In the third and final installment of our series on the CFA Institute’s Global Investment Performance Standards (GIPS®) 2020 revision, we continue to look at some of the proposed changes outlined in the standards and how they may affect financial analysts. The GIPS® 2020 project seeks to revise and bring up-to-date many of the statutes in the current GIPS® standards, which were last revised almost a decade ago.
The proposed draft of the standards are still in a period of public comment, which remains in effect until December 31st, 2018. So, while certain aspects may change before the new reporting standards are codified, we can assess the general direction the drafted revisions are taking at this stage – updates which, if adopted, will come into effect at the beginning of 2020. Following our last blog, here are a few more of the proposed changes we will be tracking.
Estimated transaction costs
The GIPS® 2020 Exposure Draft, viewable here, gives firms the right to estimate transaction costs – which are currently referred to as “trading expenses” – when the actual transaction costs are not able to be known. At the time GIPS® was first created, trading costs were more standardized and more easily calculable. Today, they can be calculated in a multitude of different ways, and in many cases may not be within a firm’s control.
That’s why in the draft, the term “trading expenses” has been changed to “transaction costs” – to reflect a broader concept and give firms more leeway in how these costs are calculated. The draft standards also allow for estimated transaction costs for composites, provided that estimated returns are equal to or less than that which would have been calculated using actual transaction costs.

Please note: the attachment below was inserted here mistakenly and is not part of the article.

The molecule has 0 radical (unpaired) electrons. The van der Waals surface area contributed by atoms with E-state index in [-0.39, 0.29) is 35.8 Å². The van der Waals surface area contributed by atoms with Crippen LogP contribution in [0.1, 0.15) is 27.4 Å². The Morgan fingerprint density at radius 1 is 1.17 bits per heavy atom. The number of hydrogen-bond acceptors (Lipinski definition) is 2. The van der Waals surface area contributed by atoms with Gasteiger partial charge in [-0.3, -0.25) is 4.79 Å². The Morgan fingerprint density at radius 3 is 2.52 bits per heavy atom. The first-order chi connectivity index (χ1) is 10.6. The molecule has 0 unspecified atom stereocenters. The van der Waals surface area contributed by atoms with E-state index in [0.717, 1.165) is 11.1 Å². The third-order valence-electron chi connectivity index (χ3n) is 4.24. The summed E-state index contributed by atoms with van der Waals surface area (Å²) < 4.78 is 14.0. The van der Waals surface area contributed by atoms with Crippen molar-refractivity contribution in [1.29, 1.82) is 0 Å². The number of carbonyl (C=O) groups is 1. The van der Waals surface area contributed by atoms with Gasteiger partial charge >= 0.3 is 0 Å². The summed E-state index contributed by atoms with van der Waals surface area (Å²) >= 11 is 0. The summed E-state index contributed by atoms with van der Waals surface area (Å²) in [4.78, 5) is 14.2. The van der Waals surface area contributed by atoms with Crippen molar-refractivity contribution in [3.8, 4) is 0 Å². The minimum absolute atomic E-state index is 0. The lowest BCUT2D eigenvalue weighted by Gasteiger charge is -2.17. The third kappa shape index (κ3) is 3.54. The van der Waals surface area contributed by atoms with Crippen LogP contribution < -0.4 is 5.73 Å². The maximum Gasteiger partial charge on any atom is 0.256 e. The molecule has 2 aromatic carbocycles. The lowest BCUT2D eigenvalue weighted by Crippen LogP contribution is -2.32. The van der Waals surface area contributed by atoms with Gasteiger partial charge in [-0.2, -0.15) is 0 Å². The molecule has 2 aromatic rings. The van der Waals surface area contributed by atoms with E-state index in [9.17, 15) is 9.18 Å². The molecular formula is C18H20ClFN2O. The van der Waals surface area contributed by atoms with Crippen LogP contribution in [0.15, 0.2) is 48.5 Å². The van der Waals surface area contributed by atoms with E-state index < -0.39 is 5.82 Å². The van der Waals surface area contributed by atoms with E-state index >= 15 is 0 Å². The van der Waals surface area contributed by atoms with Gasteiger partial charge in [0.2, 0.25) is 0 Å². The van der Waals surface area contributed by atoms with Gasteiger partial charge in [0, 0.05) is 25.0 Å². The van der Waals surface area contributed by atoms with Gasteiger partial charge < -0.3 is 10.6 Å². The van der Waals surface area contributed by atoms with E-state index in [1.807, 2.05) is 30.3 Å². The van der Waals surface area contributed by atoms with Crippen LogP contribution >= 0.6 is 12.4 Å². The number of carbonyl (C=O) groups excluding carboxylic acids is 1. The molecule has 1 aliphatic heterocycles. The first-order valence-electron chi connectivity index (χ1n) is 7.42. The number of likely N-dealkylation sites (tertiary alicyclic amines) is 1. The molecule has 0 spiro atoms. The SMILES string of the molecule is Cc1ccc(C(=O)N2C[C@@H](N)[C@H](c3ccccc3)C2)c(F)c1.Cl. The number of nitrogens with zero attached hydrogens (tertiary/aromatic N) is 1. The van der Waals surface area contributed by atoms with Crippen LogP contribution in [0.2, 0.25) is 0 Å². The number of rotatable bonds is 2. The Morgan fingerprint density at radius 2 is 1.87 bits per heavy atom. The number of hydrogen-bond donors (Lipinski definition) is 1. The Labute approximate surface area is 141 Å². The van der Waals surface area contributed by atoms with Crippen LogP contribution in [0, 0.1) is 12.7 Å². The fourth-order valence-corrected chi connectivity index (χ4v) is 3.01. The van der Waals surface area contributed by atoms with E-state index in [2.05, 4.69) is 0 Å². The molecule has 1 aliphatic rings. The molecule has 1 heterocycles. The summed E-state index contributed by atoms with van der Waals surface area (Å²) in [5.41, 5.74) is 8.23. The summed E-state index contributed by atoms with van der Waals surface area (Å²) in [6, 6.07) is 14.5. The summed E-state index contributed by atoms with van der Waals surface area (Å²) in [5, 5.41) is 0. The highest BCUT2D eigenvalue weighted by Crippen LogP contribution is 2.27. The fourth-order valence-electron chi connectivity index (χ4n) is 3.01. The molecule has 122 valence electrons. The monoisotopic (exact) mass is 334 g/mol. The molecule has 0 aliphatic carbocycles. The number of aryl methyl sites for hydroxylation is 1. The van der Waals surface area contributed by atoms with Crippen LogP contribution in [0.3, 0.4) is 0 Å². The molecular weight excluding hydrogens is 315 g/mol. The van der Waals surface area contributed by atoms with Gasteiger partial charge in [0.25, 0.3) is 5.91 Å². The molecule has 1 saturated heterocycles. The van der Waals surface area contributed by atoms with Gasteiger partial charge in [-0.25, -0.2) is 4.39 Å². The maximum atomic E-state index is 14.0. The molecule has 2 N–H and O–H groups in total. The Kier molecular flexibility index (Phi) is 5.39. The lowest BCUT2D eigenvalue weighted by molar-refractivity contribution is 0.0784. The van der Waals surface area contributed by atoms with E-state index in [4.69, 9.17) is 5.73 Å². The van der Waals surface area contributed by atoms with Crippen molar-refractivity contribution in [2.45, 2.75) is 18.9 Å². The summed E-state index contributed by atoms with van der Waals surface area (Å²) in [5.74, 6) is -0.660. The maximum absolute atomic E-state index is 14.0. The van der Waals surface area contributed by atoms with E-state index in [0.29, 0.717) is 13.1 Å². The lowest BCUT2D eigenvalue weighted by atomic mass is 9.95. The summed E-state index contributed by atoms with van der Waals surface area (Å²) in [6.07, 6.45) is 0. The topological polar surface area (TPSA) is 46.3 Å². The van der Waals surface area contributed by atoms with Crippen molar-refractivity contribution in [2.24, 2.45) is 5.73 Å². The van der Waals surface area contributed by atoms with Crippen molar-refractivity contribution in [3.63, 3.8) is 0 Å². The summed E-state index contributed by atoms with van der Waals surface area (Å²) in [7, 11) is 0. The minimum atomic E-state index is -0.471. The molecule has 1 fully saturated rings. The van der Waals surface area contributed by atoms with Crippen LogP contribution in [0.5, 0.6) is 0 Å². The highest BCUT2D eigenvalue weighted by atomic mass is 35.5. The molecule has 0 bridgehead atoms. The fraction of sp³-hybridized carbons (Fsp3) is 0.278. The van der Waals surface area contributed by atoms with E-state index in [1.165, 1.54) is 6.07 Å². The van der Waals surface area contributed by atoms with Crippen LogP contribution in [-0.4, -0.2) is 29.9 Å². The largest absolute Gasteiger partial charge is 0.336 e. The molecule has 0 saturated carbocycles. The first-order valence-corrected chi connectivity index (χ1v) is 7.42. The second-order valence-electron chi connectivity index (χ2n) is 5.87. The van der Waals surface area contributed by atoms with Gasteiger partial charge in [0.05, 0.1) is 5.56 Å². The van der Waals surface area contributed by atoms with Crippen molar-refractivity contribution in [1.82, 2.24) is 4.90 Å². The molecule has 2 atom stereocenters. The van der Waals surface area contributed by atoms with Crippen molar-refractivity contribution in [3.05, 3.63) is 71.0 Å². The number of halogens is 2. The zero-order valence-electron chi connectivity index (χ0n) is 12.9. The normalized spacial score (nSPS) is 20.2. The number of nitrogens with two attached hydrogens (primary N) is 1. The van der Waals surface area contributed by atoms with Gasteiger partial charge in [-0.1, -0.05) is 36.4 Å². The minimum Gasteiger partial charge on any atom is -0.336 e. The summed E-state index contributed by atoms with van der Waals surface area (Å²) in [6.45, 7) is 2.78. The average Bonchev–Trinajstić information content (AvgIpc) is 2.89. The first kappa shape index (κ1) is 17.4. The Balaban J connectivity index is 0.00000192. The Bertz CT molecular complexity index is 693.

Reorganization to reduce complexity
As mentioned in part 2 of our blog series, the Exposure Draft aims to reorganize the GIPS® structure, with the goal of reducing complexity. In addition, this new structure includes all items that must be considered when creating a performance report within a single section, making the reporting process easier and clearer.
Under the current GIPS® standards, total firm assets must include both discretionary and non-discretionary assets managed by the firm. This statute still stands in the GIPS® 2020 draft. The draft is also looking at redefining the way firms report capital. It recommends firms not include committed capital – that is, money an investor contributed over several years into a fund – when calculating total firm assets.
“This approach is to recognize that many firms’ business models are changing,” the draft reads. “Also, firms have approached the treatment of committed capital differently when calculating total firm assets. Some firms consider committed capital to be part of total firm assets because the firm is charging an investment management fee on the committed capital. Other firms exclude committed capital because it is not under management before capital is called. We propose that firms must not include committed capital in total firm assets.”
However, as part of the public comment, the CFA Institute is seeking feedback on whether firms should be required to include committed capital in total firm assets, so this aspect could still change.
Ultimately, the GIPS® 2020 revision aims to incorporate all the technological innovations, new regulations and market developments over the past ten years while rectifying, clarifying and adjusting the current body of standards to be effective to the widest universe of managers possible. The 2010 GIPS® revisions simply weren’t broad enough to apply to all types and flavors of managers that have developed in the last decade of the industry’s evolution.
The public comment period will surely shape the current draft, with some parts emphasized and others perhaps eliminated. We will be watching closely to see which will be included in the final iteration of GIPS® 2020.